Yogurt and a piece of toast or bagel is OK at breakfast--that has about the same nutritional value as a sugared cereal. So don't fight that one. Ditto for the mashed potatoes from the box--you can add milk instead of water and the kid will never know.

    Posted by Irene December 9, 11 12:53 PM
  1. Kids will often eat foods they help to prepare (and for vegetables, that they help to grow). Including him in age-apprpriate preparation chores can make some foods more "fun" to children.

    Posted by Susan December 9, 11 03:49 PM
  1. @Dad--I agree with you; the quality of this little boy's diet is seriously lacking. My son (age 5) has autism and, up until recently, his range of foods was limited. The difference was that we did not allow him any type of junk so the calories he was getting were nutrient dense. I'm not sure where Barbara is getting her nutritional guidelines.
    That said, one of the most effective ways we have found to up our son's intake of healthy food (namely fruit) is by making smoothies. Since this boy already has a taste for yogurt, it may be easier to convince him to try a "milkshake". Two or three types of fresh or frozen fruit and milk (we toss in a pinch of ground flaxseed) blended together will go a long way towards increasing his vitamin and fiber intake without excess sugar.

    Posted by jlc December 9, 11 10:41 PM
  1. When I was young I was a very picky eater. I didn't like most vegatables, rarely ate meat and would have been happy to live on canned pasta, kids cereal and soda. My mother's boyfriend tried to force me to eat better. He took away all the kids cereal and soda, tried to force me to eat vegatables and meat and whould make me sit at the table for hours trying to make me eat. It did not work, I would starve myself at home and then just eat at school or at friends houses. The only thing it did do is make me hate my mother's boyfriend and really resent my mom for going along with it.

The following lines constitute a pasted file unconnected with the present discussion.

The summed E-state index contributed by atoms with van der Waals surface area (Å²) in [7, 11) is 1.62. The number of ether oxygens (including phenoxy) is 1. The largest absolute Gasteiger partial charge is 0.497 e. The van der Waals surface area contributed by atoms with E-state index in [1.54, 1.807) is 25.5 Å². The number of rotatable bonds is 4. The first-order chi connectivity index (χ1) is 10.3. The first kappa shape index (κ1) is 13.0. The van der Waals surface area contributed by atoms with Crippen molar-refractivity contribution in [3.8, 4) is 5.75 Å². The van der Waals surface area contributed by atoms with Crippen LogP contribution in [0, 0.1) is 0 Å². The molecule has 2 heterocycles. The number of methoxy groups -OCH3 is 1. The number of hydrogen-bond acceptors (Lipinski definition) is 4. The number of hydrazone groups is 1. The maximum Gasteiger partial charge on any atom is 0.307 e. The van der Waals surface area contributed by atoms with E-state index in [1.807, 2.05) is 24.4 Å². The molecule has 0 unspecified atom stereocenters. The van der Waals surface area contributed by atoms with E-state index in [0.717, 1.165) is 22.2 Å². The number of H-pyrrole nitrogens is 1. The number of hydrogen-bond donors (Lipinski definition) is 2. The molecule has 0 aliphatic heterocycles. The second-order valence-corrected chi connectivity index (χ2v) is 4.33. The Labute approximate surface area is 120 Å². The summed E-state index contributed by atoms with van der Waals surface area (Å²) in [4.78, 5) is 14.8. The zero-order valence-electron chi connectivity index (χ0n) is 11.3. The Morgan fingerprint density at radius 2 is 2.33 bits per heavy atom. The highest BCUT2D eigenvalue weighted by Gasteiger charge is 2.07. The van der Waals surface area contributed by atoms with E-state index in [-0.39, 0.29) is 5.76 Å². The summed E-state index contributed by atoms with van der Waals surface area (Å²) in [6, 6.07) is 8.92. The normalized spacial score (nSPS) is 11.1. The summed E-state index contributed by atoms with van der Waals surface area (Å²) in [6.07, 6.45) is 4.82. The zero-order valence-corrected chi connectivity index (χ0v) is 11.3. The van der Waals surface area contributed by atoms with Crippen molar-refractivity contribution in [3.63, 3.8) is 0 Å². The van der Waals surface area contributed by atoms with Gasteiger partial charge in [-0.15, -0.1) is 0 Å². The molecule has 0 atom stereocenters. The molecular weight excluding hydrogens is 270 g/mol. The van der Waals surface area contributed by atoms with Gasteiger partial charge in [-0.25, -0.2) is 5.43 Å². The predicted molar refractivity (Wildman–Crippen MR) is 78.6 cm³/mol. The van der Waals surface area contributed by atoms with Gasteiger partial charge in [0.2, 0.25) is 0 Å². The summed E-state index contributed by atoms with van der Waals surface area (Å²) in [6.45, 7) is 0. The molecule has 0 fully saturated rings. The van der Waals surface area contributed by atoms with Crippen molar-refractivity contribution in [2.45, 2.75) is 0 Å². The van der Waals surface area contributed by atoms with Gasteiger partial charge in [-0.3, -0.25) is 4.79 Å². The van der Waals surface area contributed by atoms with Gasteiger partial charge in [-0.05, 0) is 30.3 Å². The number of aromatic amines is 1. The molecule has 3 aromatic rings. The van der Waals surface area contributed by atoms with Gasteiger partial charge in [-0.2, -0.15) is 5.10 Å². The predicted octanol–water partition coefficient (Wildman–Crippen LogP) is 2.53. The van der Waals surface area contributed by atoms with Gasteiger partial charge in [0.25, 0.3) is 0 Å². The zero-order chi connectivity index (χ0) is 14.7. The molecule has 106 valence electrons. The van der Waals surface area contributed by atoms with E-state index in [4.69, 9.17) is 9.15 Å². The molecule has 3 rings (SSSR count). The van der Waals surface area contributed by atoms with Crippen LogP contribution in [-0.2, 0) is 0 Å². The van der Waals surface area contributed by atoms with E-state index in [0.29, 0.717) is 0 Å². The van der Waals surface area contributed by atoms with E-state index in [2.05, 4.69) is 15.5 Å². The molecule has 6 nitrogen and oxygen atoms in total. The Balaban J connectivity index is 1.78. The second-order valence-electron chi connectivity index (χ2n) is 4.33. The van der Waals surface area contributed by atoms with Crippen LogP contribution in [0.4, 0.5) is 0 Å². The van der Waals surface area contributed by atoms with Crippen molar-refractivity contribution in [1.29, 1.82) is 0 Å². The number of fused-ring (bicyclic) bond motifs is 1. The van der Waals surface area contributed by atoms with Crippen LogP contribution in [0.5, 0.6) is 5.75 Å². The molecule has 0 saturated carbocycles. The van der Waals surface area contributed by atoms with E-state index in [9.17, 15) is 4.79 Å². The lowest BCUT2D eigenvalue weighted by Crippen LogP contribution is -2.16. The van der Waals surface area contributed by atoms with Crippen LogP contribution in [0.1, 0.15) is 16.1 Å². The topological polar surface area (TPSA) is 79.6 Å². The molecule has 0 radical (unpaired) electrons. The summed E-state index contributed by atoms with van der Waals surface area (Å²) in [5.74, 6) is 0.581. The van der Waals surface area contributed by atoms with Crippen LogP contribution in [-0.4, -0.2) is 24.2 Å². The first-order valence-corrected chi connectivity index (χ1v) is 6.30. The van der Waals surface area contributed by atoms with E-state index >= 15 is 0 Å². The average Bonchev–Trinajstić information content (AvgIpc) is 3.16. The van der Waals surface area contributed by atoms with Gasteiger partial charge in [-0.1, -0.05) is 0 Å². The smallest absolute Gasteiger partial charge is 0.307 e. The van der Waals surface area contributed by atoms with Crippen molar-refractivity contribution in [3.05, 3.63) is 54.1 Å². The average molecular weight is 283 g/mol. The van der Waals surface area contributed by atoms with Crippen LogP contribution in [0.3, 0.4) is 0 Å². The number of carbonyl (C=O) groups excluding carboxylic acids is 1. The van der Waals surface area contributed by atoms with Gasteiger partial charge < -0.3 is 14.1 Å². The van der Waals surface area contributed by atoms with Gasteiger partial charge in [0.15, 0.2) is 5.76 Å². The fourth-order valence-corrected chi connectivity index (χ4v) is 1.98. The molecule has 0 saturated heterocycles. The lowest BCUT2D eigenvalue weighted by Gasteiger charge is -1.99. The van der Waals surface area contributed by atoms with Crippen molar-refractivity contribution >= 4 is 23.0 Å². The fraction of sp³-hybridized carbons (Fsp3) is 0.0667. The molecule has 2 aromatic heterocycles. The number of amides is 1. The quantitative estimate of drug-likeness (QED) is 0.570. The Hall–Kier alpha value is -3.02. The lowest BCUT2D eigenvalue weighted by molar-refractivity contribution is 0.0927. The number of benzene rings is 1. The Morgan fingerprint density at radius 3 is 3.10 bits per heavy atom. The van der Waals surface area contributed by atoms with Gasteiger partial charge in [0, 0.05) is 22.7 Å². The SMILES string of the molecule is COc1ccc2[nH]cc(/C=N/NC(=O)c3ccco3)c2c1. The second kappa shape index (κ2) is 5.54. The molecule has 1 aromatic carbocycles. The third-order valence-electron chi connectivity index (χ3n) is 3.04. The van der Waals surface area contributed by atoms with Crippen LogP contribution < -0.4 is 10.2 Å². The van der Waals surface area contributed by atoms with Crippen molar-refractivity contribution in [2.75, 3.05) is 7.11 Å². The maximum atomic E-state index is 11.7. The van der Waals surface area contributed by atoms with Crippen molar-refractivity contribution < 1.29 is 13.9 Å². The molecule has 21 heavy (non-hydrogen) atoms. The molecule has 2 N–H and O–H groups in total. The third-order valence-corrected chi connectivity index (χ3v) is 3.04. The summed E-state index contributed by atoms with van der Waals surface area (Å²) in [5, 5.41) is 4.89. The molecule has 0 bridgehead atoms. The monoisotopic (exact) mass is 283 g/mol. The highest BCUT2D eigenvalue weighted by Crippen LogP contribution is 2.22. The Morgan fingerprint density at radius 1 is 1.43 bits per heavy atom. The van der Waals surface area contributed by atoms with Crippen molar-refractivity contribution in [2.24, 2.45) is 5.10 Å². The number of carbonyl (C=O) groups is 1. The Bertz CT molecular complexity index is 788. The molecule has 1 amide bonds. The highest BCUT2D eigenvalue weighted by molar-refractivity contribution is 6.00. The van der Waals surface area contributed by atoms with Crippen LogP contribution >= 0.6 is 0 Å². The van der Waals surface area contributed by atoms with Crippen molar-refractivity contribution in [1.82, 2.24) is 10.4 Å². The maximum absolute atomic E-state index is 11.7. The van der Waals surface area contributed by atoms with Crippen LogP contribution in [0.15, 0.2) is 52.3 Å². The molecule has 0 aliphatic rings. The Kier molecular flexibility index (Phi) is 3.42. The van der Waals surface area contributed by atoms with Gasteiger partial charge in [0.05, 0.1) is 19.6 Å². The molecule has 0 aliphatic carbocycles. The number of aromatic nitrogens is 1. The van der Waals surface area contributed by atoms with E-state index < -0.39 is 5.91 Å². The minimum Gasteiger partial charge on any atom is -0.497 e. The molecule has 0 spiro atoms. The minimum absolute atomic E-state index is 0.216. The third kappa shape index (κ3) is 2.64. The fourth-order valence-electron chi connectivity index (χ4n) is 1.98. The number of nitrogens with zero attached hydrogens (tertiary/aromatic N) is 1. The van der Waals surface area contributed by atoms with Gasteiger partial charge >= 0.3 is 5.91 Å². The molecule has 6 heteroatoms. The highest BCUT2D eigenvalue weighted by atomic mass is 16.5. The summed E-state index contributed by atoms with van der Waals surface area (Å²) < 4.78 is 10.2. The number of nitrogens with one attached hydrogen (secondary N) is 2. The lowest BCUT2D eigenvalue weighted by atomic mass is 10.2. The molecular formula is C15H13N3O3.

When I got older I start eating better on my own, I now eat all kinds of vegatables, chicken, whole grains etc... DO NOT force your kids to eat! It will backfire and do damage to your relationship with your child. I agree with the Barbara 100% stop making meal times a battle, unless the kid is under nourished leave him alone. If you are worried about vitamins try those gummy vitamins they make for kids.

    Posted by Sherry December 11, 11 02:06 PM
  1. On the vegetable front, I found that my daughter, who's not a picky eater, really started not liking vegetables at all...until I stopped cooking them. And I remember being very young and _hating_ the texture of cooked carrots, broccoli, etc. But I also noticed that she would run in to the kitchen if she wasn't already there helping, and steal pieces of the raw vegetables from the bowl or cutting board! Now, I cut raw vegetables up (broccoli, cauliflower, carrots and green bell peppers are her favorites) and let her choose which ones she wants from a serving tray. I give her a small amount of ranch dressing on her plate, although she really doesn't use it. Oh! And frozen peas. Not cooked peas. A lump of frozen peas. She loves them.

    Another thing that we find works well is that we don't force her to finish her food. We might ask that she eat just a two more bites of...(whatever it is we feel she should eat a few more bites of) before being excused, but it's a non-issue at the table and we've found that by paying less atttention to what or how she's eating, she's more inclined to finish her meals and ask for more.


    Posted by Phe December 13, 11 07:34 AM
 
7 comments so far...
  1. What's wring with Gogurt? I myself despise mik - flavored yoghurts are sometimes the only way for me to get calcium.

    Posted by reindeergirl December 9, 11 08:44 AM
  1. Totally disagree with Barbara about the quality of food he is eating. Everything listed, with the exception of "greens" (not sure what the lw actually means by that, and he only eats it a couple times a month) is junk. Oodles of noodles are a sodium factory. Chocolate milk and gogurt are full of sugar. I think the dad is right to be concerned about it. If the mother is not on board for changes I'm not sure what he can do. But if she is, once the medical issue is ruled out, start making changes and serving better food. It's not that hard, just slowly introduce new things and phase out the junk. He will eat - I've never heard of a child intentionally starving himself to death.

    Posted by Dad December 9, 11 08:54 AM
  1. My reading is that this kid eats starch, salt, sugar.

    Not a heck of a lot of vitamins in a few servings a month of greens. No real protein to speak of.

    Thanks dad for paying attention. You already know that the candy has to go right off the bat.